• Germany's news in English

Germany to extend life of nuclear reactors

The Local · 6 Sep 2010, 11:21

Published: 06 Sep 2010 08:14 GMT+02:00
Updated: 06 Sep 2010 11:21 GMT+02:00

Facebook Twitter Google+ reddit

The decision came after 12 hours of talks between senior politicians and means that some of the 17 plants will now be operational until the 2030s.

"The government yesterday approved a far-reaching and sweeping concept for energy production in the coming decades, making our power generation the most efficient and most environmentally friendly in the world," Merkel told reporters in Berlin.

"We have adopted a timetable taking us into the era of renewable energy as soon as possible. Our ultimate objective is arriving at the era of renewable energy."

The lives of older plants will be extended by eight years and those of newer ones by 14 years, Environment Minister Norbert Röttgen said.

He said nuclear utilities would have to pay part of their extra profits from the extension to develop renewable energy.

Chancellor Angela Merkel's predecessor Gerhard Schröder had decided to mothball the reactors by around 2020. But Merkel wanted to postpone the shutdown as part of a new "energy concept" for the country due to go before her cabinet on September 28.

"We have together found a way to take Germany forward," said Economy Minister Rainer Brüderle.

But the decision was criticised by Greenpeace and other environmental groups as well as Germany's Green Party.

And Austria's environment minister Niki Berlakovich termed it a "hard blow for the... development of renewable energy.

"The future of energy supplies lies indisputably in renewable energy," he said. "In any case, nuclear energy will not answer the problems related to climate or be a solution to reducing CO2 emissions."

Merkel called the extension a "bridge" until renewable sources of energy such as wind and solar power can produce more of Germany's power as it seeks to reduce dependence on coal.

A debate has raged in the country and in government over how long to extend the life of the reactors and what price to exact from the energy industry, which stands to benefit from the move.

Support for Merkel's coalition has tumbled in recent opinion polls and surveys suggest a majority of Germans opposed the idea of postponing the date that the country goes nuclear-free.

The chancellor, a former environment minister herself, had earlier hinted that her preference was for an extension of 10-15 years, saying this is what is "technically reasonable."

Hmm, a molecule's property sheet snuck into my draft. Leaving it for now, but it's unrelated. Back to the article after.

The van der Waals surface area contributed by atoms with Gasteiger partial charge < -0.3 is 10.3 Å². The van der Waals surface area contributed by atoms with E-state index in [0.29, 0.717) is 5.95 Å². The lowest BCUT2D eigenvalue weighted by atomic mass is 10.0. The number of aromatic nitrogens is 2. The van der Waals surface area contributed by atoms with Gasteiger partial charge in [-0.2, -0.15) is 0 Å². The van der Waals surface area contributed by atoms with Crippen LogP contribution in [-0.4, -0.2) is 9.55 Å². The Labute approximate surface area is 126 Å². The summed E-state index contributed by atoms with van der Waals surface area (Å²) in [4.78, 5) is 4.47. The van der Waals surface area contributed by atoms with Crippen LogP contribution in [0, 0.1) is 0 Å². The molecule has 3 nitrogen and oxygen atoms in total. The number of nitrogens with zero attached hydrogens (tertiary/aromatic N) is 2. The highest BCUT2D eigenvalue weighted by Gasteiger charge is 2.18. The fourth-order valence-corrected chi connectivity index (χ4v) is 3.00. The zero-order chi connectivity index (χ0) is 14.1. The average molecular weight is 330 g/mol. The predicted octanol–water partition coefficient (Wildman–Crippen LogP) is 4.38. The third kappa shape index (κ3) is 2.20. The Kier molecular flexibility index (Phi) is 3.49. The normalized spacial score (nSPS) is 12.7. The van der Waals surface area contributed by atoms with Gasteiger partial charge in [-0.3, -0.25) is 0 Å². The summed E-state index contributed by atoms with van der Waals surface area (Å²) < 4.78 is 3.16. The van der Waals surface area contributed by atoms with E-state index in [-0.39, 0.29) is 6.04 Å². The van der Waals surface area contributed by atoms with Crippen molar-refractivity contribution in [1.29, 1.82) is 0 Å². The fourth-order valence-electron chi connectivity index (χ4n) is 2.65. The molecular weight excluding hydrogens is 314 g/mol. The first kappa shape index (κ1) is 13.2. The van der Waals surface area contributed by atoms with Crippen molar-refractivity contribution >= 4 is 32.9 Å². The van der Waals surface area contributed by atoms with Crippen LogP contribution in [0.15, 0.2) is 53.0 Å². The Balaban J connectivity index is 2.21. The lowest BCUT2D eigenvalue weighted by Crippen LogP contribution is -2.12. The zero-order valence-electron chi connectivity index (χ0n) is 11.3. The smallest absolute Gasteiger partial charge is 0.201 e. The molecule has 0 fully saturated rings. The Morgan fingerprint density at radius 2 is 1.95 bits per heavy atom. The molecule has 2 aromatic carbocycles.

But not everyone in her squabbling coalition agreed.

A government-commissioned report last month was meant to bring clarity but with so many variables, not least predicting future electricity and oil prices and demographics, it ended up highly inconclusive.

It did however outline how high the stakes are.

Without nuclear power, the report said, Germany could forget about its target of reducing CO2 emissions by 80 percent in 2050 from 1990 levels.

Story continues below…

Environmental group Greenpeace heaped scorn on the report and accused Merkel of yielding to the powerful nuclear energy lobby, a charge echoed by an increasingly confident opposition.

"Ten or 15 years' extension. That sounds harmless, but it's not," said Tobias Riedl, Greenpeace's nuclear energy expert, on Friday.

Another item in the mix is the debate over how to make energy companies such as RWE, Vattenfall and EON pay for the extension of their plants and ensure a greater contribution to Germany's energy output from renewable sources.

As part of an €80-billion austerity programme for the period 2011 to 2014, Berlin wanted to tap energy firms, a quid pro quo for keeping their plants open for longer.

But the utility companies are putting all their considerable lobbying powers into resisting such a levy and the nuclear tax was not in the austerity package the cabinet approved Wednesday.

Merkel has a tricky challenge on her hands, as she needs to ensure any draft law would not be subject to approval in the Bundesrat upper house, where she lost her majority earlier this year.


The Local (news@thelocal.de)

Facebook Twitter Google+ reddit

Your comments about this article

12:18 September 6, 2010 by jennyT